Saturday, 20 June 2009

Glasgow to have barmaids

It's amazing what you can discover with an old brewing magazine and nothing to do.Yes, you guessed it. I'm still ploughing through "The brewers' Journal 1940".

I know that they had different licensing laws in Scotland. But I never realised that barmaids had been banned in Glasgow.

"Glasgow is to have barmaids again after an interval of fully thirty years.

The magistrates have, by nine votes to six, granted an application by the Licensed Trade for permission to employ barmaids, but have stipulated that women employed should be at least25 years of age.

They refused another application to be allowed to employ youths of of between 16 and 18 years of age as barmen.

Both applications were based on the plea that 50 per cent. of the barmen in the city wre serving with the Forces or were liable to be called up for service.

Temperance organisations opposed the applications on the ground that employment in public-houses was not suitable for women and was not in the interests of public morality.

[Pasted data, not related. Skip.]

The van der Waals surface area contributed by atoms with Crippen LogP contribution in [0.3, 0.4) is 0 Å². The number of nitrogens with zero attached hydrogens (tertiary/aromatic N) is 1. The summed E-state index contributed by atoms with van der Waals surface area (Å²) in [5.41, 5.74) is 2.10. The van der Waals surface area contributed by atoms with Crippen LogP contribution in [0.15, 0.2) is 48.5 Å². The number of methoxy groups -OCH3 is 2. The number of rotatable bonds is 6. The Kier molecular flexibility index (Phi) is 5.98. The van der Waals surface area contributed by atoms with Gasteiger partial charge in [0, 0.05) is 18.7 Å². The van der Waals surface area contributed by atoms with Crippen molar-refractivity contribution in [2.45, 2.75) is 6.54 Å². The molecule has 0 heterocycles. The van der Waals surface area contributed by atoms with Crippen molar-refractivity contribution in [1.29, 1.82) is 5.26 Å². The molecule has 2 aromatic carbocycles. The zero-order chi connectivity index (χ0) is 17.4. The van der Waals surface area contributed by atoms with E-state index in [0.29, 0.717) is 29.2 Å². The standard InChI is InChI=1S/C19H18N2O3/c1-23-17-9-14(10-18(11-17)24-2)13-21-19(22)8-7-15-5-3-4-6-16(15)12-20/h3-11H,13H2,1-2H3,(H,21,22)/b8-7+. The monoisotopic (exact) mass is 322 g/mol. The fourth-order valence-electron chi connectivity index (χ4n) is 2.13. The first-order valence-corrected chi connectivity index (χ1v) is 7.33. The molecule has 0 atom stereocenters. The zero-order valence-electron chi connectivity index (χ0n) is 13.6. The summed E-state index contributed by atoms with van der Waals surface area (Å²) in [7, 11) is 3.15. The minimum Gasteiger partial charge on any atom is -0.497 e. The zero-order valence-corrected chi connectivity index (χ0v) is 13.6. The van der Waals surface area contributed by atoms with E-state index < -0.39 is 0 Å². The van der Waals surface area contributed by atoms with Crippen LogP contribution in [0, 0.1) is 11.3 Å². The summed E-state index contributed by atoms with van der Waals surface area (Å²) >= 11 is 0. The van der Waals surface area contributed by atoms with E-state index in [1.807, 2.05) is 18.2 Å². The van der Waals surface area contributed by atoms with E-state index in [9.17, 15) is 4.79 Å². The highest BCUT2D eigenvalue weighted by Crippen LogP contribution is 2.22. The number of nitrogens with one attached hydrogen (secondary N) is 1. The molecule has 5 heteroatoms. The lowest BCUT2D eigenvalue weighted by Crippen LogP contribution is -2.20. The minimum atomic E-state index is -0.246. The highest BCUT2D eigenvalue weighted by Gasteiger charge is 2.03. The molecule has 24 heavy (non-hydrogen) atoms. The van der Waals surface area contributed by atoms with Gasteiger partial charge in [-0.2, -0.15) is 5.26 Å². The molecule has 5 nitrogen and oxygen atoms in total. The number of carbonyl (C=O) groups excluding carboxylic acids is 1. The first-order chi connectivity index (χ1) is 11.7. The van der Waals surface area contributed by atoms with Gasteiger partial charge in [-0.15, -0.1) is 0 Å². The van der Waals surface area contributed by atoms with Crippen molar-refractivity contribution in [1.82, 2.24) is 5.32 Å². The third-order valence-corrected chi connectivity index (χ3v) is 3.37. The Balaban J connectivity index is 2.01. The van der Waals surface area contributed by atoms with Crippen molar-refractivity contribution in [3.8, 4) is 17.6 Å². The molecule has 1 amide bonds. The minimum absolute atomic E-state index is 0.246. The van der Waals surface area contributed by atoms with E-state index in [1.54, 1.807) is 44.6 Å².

It was also argued that the presence of women behind the bars might tempt young men into licensed premises and encourage them to drink.

Since the ban, however, the employment of barmaids in hotel, restaurant, and lounge bars has been permitted."
"The Brewers' Journal 1940" page 729.

I'd thought that the temperance lobby had been buggered by WW I. Evidently not. The bastards.


Barm said...

Scottish pubs have generally been rather more austere and male-dominated than English ones, and I dare say the stereotypical buxom barmaid is less closely associated with the idea of a pub than it is in England. Would such a ban have been politically possible south of the border?

Glasgow's licensing authorities are notoriously puritan even today. A year or two back they seriously proposed banning glassware in pubs and forcing the use of plastic glasses. This was ostensibly to reduce the incidence of assaults with glasses.

Tandleman said...

When I was a lad in Glasgow it was still seriously unusual to find a woman behind the bar unless she was the "cashier" sitting in a little booth, doling out the change for money brought to her by the male barstaff. That's a trdation that has died out too I suppose.

Barm said...

Certainly has Tandleman, have never seen that at all.